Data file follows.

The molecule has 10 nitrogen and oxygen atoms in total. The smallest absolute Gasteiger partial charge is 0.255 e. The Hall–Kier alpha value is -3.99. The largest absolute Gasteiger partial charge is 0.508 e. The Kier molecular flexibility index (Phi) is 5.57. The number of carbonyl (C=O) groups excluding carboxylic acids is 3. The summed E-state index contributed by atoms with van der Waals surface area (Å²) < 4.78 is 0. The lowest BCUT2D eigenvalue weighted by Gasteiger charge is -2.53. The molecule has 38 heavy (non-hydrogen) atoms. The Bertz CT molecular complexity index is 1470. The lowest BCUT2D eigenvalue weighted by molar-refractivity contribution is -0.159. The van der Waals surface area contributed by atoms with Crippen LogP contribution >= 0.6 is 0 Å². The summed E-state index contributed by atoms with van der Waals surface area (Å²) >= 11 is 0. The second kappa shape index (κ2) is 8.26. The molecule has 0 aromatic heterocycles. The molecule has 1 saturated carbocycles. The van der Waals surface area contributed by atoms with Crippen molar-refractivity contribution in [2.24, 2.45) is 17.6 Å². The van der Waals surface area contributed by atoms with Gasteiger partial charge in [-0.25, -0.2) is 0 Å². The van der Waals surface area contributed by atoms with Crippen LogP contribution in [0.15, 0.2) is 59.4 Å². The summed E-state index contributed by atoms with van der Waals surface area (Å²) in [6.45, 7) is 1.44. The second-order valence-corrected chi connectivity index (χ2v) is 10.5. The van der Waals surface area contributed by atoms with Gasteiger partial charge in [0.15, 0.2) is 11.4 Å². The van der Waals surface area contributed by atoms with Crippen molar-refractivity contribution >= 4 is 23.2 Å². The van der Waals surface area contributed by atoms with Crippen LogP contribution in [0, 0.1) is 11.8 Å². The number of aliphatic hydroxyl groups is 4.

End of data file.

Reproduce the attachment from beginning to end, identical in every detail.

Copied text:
The molecule has 10 nitrogen and oxygen atoms in total. The smallest absolute Gasteiger partial charge is 0.255 e. The Hall–Kier alpha value is -3.99. The largest absolute Gasteiger partial charge is 0.508 e. The Kier molecular flexibility index (Phi) is 5.57. The number of carbonyl (C=O) groups excluding carboxylic acids is 3. The summed E-state index contributed by atoms with van der Waals surface area (Å²) < 4.78 is 0. The lowest BCUT2D eigenvalue weighted by Gasteiger charge is -2.53. The molecule has 38 heavy (non-hydrogen) atoms. The Bertz CT molecular complexity index is 1470. The lowest BCUT2D eigenvalue weighted by molar-refractivity contribution is -0.159. The van der Waals surface area contributed by atoms with Crippen LogP contribution >= 0.6 is 0 Å². The summed E-state index contributed by atoms with van der Waals surface area (Å²) >= 11 is 0. The second kappa shape index (κ2) is 8.26. The molecule has 0 aromatic heterocycles. The molecule has 1 saturated carbocycles. The van der Waals surface area contributed by atoms with Crippen molar-refractivity contribution in [2.24, 2.45) is 17.6 Å². The van der Waals surface area contributed by atoms with Gasteiger partial charge in [-0.25, -0.2) is 0 Å². The van der Waals surface area contributed by atoms with Crippen LogP contribution in [0.15, 0.2) is 59.4 Å². The summed E-state index contributed by atoms with van der Waals surface area (Å²) in [6.45, 7) is 1.44. The second-order valence-corrected chi connectivity index (χ2v) is 10.5. The van der Waals surface area contributed by atoms with Gasteiger partial charge in [0.15, 0.2) is 11.4 Å². The van der Waals surface area contributed by atoms with Crippen molar-refractivity contribution >= 4 is 23.2 Å². The van der Waals surface area contributed by atoms with Crippen LogP contribution in [0, 0.1) is 11.8 Å². The number of aliphatic hydroxyl groups is 4.